Heat generating muscle evolution in mammals

18 January 2023

University of Queensland researchers have identified a major evolutionary event using muscle-based thermogenesis to show the divergence of mammals from cold-blooded animals.

Researchers compared the function of muscle fibres in mammals with those in cold-blooded animals under identical conditions.

Specifically, the study analysed dissolved calcium in muscle fibres obtained from people with malignant hyperthermia, which is a condition often related to a ryanodine receptor mutation that makes these channels susceptible to opening when exposed to trigger agonists, and that of cane toads and mice.

UQ School of Biomedical Science Associate Professor Bradley Launikonis said researchers found that the resting muscles in mammals generated more heat that could be moved to other parts of the body through circulation.

“Cold-blooded animals, like frogs and toads, and warm-blooded mammals, such as humans, use the same basic muscle structures to generate force for posture and movement,” he said.

“The muscles in both groups continue to work when resting, similar to a car engine idling, to maintain readiness for contraction at any given moment, which uses energy and generates a small amount of heat.”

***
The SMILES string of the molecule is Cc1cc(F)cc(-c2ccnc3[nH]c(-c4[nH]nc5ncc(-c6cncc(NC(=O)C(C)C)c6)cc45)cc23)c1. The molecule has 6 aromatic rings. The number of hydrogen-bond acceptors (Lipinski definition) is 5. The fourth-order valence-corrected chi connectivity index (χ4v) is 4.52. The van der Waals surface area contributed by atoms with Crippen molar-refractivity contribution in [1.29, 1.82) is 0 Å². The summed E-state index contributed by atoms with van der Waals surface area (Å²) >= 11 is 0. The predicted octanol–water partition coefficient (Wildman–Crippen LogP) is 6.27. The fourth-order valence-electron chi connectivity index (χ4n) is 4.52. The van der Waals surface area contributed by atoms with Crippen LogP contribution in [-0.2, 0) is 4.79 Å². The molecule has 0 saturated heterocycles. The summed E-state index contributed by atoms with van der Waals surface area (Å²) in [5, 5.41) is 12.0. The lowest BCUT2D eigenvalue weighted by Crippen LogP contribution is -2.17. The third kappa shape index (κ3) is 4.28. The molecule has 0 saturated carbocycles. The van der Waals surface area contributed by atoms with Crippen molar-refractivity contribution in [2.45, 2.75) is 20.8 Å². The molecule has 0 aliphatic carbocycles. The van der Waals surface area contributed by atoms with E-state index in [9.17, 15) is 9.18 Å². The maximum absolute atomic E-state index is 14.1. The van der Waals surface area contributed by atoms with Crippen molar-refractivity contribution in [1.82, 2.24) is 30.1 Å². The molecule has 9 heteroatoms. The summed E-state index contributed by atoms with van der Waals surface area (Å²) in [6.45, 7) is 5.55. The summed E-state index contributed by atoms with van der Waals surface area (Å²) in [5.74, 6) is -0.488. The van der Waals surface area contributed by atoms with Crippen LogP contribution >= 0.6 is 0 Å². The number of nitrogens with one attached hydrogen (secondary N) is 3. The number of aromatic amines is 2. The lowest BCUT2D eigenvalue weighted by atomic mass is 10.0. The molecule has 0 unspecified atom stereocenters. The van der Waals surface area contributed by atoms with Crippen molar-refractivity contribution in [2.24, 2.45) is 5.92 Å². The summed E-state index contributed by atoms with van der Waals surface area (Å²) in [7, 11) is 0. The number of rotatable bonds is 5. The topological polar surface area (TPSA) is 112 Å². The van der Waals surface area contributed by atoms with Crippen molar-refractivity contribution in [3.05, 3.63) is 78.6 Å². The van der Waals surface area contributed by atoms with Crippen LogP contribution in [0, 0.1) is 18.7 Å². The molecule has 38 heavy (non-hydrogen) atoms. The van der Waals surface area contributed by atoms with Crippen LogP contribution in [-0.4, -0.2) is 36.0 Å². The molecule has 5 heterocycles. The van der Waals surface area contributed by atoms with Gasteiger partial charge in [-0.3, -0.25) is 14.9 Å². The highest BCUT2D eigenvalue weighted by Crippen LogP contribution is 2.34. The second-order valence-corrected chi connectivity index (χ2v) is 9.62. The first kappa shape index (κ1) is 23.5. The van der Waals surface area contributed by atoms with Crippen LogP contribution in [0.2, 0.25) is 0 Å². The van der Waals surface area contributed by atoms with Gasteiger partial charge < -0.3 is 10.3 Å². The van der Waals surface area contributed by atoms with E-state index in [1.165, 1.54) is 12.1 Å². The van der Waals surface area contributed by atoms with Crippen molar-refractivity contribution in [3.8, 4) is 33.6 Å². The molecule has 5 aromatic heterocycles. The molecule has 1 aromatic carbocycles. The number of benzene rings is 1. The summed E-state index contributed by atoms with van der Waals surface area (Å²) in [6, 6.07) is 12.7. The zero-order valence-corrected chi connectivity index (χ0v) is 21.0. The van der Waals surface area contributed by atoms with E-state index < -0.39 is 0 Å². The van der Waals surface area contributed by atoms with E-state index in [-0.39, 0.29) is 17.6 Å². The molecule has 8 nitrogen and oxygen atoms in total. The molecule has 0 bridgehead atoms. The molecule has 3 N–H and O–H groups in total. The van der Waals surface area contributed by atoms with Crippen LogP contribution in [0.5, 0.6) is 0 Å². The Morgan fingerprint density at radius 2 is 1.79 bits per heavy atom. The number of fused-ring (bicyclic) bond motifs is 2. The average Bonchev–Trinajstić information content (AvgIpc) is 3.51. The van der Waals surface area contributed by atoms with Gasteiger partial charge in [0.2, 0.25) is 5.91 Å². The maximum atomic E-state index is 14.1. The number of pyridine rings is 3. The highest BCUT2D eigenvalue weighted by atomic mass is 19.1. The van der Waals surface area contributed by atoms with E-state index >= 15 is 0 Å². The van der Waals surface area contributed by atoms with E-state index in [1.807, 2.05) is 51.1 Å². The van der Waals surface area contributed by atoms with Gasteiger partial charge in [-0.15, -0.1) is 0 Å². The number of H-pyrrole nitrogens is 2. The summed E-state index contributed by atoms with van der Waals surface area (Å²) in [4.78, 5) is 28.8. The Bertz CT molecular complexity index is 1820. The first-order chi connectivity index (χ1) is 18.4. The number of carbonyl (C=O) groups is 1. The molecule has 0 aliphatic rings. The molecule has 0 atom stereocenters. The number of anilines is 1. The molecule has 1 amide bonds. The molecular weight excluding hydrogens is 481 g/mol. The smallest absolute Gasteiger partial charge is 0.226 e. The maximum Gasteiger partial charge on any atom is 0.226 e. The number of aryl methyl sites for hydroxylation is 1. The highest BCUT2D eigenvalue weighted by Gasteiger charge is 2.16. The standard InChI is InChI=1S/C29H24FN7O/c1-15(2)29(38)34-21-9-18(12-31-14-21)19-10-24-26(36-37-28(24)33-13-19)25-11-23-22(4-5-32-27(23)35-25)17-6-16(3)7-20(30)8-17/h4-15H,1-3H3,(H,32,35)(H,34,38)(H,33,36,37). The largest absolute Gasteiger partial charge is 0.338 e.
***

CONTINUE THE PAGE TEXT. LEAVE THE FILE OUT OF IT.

“However, mammals have evolved their muscles to become heat generators while their muscles are resting, giving them with a major advantage in regulating their body temperature when outside temperatures drop,” Dr Launikonis said.

The change allows the mammal muscle to tolerate rises in dissolved calcium levels in muscle fluid, which forces the muscle to use energy to remove the dissolved calcium.

Dr Launikonis said this process generates heat as a by-product that the mammalian body harnesses for warmth.

“This has been developed, in part, by evolutionary isolation of one calcium channel in the muscle of mammals, compared to the two that still exist in cold-blooded animals.

“This study advances the knowledge of our evolution as mammals and provides a foundation for further harnessing our resting muscle to consume energy while resting.

“This could, for example, assist with weight loss in people with obesity.”

This paper is published in the journal The Proceedings of the National Academy of Sciences (PNAS). DOI: 10.1073/pnas.2117503120